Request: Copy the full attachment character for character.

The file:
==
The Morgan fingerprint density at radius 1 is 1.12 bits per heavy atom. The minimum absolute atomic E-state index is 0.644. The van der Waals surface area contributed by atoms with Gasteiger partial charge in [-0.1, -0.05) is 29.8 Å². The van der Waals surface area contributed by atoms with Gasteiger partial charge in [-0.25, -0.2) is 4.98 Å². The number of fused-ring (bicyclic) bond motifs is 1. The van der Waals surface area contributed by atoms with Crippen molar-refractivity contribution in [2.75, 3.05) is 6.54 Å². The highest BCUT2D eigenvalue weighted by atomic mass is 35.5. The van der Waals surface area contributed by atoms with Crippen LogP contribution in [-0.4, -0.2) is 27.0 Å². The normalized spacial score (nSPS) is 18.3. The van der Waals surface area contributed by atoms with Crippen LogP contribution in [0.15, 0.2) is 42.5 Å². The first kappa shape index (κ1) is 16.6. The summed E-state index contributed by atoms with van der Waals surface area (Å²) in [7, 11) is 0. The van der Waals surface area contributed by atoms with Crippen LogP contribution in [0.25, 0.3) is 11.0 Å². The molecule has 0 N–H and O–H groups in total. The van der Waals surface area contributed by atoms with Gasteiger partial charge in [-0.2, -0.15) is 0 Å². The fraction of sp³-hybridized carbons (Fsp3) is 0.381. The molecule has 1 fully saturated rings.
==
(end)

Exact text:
The Morgan fingerprint density at radius 1 is 1.12 bits per heavy atom. The minimum absolute atomic E-state index is 0.644. The van der Waals surface area contributed by atoms with Gasteiger partial charge in [-0.1, -0.05) is 29.8 Å². The van der Waals surface area contributed by atoms with Gasteiger partial charge in [-0.25, -0.2) is 4.98 Å². The number of fused-ring (bicyclic) bond motifs is 1. The van der Waals surface area contributed by atoms with Crippen molar-refractivity contribution in [2.75, 3.05) is 6.54 Å². The highest BCUT2D eigenvalue weighted by atomic mass is 35.5. The van der Waals surface area contributed by atoms with Crippen LogP contribution in [-0.4, -0.2) is 27.0 Å². The normalized spacial score (nSPS) is 18.3. The van der Waals surface area contributed by atoms with Crippen LogP contribution in [0.15, 0.2) is 42.5 Å². The first kappa shape index (κ1) is 16.6. The summed E-state index contributed by atoms with van der Waals surface area (Å²) in [7, 11) is 0. The van der Waals surface area contributed by atoms with Crippen LogP contribution in [0.25, 0.3) is 11.0 Å². The molecule has 0 N–H and O–H groups in total. The van der Waals surface area contributed by atoms with Gasteiger partial charge in [-0.2, -0.15) is 0 Å². The fraction of sp³-hybridized carbons (Fsp3) is 0.381. The molecule has 1 fully saturated rings.